A Litespeed tri bike with a 53-39 and 12-27 cassette.  For the PCH.  Pulling a BOB trailer.  Not my idea of an enjoyable ride.  I've driven the California section of the PCH and there are hills.  Even at my pretty good condition I'm not sure I would want to try it with a low of 39x27.  I could make it but not sure I would want to try it.  And you say you are 5'10" and 225.  Not light.

I think you should reconsider your plan.  Maybe do an ultra ultralight credit card tour with maybe just a big saddle bag for all luggage.  I don't think you have the right equipment or conditioning for a fully loaded tour.  Don't mean to sound too negative.  But be realistic with your abilities and with what you are trying to do.


cyclesafe

  • Guest
Trailer or panniers
« Reply #10 on: July 16, 2008, 12:14:52 am »
Russell's advice is sound.  No offense, but 5'10" and 225 lbs does not elicit images of the ultra fitness required to conquer the considerable grades of the Pacific Coast route pulling a BOB with a 39/27 lowest gear combo.  This means that with a cadence of 60 rpm you would have to go nearly 7 mph - just not sustainable.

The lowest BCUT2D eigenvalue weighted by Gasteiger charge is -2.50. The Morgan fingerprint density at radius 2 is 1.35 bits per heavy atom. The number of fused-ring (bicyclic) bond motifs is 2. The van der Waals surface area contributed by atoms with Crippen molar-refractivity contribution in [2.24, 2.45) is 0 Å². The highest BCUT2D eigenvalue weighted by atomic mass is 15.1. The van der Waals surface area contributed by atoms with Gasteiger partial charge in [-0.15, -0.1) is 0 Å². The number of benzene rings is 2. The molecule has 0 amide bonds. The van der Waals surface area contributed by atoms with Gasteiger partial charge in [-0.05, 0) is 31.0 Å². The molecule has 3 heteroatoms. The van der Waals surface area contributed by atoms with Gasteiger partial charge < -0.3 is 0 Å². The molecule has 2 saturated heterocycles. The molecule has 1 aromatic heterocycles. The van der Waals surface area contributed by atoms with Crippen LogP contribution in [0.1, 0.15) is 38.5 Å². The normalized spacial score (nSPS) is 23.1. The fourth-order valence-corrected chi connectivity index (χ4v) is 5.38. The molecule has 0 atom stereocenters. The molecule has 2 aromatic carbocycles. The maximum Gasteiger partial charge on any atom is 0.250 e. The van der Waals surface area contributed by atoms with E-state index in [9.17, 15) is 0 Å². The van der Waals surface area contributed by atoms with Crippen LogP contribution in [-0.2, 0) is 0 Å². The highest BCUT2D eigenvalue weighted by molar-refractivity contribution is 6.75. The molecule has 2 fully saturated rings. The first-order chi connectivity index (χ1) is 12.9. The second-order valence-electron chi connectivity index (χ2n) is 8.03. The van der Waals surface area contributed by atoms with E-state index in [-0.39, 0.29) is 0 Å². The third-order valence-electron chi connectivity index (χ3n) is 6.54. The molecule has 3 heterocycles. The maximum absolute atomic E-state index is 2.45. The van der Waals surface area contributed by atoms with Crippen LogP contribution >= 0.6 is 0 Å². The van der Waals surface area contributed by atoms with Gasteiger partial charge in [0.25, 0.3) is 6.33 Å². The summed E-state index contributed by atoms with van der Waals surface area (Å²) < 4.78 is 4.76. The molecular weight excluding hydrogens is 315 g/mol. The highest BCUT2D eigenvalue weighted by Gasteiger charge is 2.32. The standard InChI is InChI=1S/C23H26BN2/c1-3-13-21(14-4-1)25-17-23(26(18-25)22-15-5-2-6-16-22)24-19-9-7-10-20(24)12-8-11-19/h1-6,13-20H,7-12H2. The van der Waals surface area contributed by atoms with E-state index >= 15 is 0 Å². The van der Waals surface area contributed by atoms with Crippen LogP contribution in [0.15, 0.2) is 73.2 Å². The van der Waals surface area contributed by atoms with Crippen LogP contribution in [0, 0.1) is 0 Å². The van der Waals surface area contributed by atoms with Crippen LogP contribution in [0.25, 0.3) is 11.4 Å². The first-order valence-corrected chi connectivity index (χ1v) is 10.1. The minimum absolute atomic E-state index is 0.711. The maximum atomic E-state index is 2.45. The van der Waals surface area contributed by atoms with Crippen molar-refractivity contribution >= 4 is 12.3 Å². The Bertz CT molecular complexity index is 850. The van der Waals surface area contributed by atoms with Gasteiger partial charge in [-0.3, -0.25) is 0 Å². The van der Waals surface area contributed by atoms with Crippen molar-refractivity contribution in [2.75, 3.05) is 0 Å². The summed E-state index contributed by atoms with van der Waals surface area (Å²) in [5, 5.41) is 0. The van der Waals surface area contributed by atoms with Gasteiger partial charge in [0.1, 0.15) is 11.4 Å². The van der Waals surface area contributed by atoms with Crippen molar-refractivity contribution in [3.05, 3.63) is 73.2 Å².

+1 on the credit card touring option.  




Offline wroseweir

Trailer or panniers
« Reply #11 on: July 16, 2008, 02:11:26 am »
Russell,/ cycle safe, thanks for the imput,and your concern and no i dont look like the waife cyclist, (they make me sick 5'10' and 145 pounds after twp double macks) but to put your minds at rest, my running wieght is 220. and clocked a 1hr.40 1/2 marathon, and won every triathalon i entered in my weight division. smiles, clysdale. I am not naive to challenge and will probbally remember your words on the long uphill walks. I was gooing to use moutain bike shoes on the ride and running shoes for the long uphill jogs. Ever wonder how come i was doing it on Litespeed Saber?.I will post my progress on here.


Offline whittierider

Trailer or panniers
« Reply #12 on: July 16, 2008, 03:24:40 am »
Quote
Maybe do an ultra ultralight credit card tour with maybe just a big saddle bag for all luggage.